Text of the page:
|Authors||Zhou, Xiang, Laroche, Fabrice, Lamers, Gerda E. M., Torraca, V., Voskamp, Patrick, Lu, Tao, Chu, Fuqiang, Spaink, Herman P., Abrahams, Jan Pieter and Liu, Zunfeng|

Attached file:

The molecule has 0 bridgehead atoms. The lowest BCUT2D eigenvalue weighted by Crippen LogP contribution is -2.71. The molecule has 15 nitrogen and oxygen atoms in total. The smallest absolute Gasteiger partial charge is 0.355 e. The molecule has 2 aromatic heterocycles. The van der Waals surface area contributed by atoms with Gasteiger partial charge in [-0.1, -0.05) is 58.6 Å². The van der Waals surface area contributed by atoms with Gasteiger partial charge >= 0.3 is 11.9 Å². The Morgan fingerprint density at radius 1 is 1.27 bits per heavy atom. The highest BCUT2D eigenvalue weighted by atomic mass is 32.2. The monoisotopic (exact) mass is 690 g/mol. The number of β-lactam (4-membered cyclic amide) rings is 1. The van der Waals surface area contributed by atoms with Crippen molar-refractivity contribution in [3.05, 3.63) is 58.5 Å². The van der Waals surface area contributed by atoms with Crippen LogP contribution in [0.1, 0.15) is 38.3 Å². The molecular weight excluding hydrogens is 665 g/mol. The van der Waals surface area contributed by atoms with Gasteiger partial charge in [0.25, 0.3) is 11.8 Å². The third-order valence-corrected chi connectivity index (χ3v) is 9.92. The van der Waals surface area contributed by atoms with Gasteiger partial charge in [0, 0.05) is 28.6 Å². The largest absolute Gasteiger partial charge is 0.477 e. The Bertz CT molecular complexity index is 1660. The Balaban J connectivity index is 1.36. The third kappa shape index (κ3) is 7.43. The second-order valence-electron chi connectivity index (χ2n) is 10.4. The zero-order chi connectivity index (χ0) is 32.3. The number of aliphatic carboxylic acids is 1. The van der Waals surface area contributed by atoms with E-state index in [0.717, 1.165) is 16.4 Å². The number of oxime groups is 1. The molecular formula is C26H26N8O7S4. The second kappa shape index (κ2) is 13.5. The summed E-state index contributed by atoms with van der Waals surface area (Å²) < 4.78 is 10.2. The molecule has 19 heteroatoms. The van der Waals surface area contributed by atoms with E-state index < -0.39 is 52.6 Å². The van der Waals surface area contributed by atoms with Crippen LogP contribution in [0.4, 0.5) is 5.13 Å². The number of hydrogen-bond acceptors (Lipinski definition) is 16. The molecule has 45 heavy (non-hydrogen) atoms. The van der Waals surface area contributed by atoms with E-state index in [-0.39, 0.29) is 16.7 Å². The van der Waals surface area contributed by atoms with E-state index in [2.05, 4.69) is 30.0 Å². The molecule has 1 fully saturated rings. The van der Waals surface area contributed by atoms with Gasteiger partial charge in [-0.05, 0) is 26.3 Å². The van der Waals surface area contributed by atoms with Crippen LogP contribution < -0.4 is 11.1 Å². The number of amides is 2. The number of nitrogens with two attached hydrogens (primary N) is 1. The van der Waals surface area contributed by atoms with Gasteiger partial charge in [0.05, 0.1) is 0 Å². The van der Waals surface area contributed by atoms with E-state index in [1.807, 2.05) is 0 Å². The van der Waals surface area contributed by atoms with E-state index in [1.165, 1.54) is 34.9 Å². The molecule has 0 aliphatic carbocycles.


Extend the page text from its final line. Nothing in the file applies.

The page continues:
Efficient DNA delivery is essential for introducing new genes into living cells. However, effective virus-based systems carry risks and efficient synthetic systems that are non-toxic remain to be discovered. The bottle-neck in synthetic systems is cytotoxicity, caused by the high concentration of DNA-condensing compounds required for efficient uptake of DNA. Here we report a polyethyleneimine (PEI) grafted ultra-small graphene oxide (PEI-g-USGO) for transfection. By removing the free PEI and ensuring a high PEI density on small sized graphene, we obtained very high transfection efficiencies combined with very low cytotoxicity. Plasmid DNA could be transfected into mammalian cell lines with up to 95% efficiency and 90% viability. Transfection in zebrafish embryos was 90%, with high viability, compared to efficiencies of 30% or lower for established transfection technologies. This result suggests a novel approach to the design of synthetic gene delivery vehicles for research and therapy.